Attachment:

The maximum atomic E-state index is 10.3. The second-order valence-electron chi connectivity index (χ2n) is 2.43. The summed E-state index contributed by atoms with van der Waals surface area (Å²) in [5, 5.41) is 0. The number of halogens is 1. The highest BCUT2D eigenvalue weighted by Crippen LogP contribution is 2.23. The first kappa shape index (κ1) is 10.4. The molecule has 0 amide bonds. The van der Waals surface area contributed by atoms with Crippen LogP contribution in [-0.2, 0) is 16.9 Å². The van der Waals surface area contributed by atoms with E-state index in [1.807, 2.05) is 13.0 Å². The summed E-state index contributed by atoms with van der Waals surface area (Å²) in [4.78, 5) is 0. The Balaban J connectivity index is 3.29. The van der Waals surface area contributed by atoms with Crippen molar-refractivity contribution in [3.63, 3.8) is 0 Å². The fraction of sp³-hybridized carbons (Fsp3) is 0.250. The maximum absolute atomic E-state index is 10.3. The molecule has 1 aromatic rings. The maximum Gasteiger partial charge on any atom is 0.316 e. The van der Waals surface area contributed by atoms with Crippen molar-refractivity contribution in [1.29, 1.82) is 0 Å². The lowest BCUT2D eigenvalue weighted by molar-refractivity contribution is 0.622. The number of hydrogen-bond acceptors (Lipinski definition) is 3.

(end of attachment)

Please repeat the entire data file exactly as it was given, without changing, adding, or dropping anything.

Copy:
The maximum atomic E-state index is 10.3. The second-order valence-electron chi connectivity index (χ2n) is 2.43. The summed E-state index contributed by atoms with van der Waals surface area (Å²) in [5, 5.41) is 0. The number of halogens is 1. The highest BCUT2D eigenvalue weighted by Crippen LogP contribution is 2.23. The first kappa shape index (κ1) is 10.4. The molecule has 0 amide bonds. The van der Waals surface area contributed by atoms with Crippen LogP contribution in [-0.2, 0) is 16.9 Å². The van der Waals surface area contributed by atoms with E-state index in [1.807, 2.05) is 13.0 Å². The summed E-state index contributed by atoms with van der Waals surface area (Å²) in [4.78, 5) is 0. The Balaban J connectivity index is 3.29. The van der Waals surface area contributed by atoms with Crippen molar-refractivity contribution in [3.63, 3.8) is 0 Å². The fraction of sp³-hybridized carbons (Fsp3) is 0.250. The maximum absolute atomic E-state index is 10.3. The molecule has 1 aromatic rings. The maximum Gasteiger partial charge on any atom is 0.316 e. The van der Waals surface area contributed by atoms with Crippen molar-refractivity contribution in [1.29, 1.82) is 0 Å². The lowest BCUT2D eigenvalue weighted by molar-refractivity contribution is 0.622. The number of hydrogen-bond acceptors (Lipinski definition) is 3.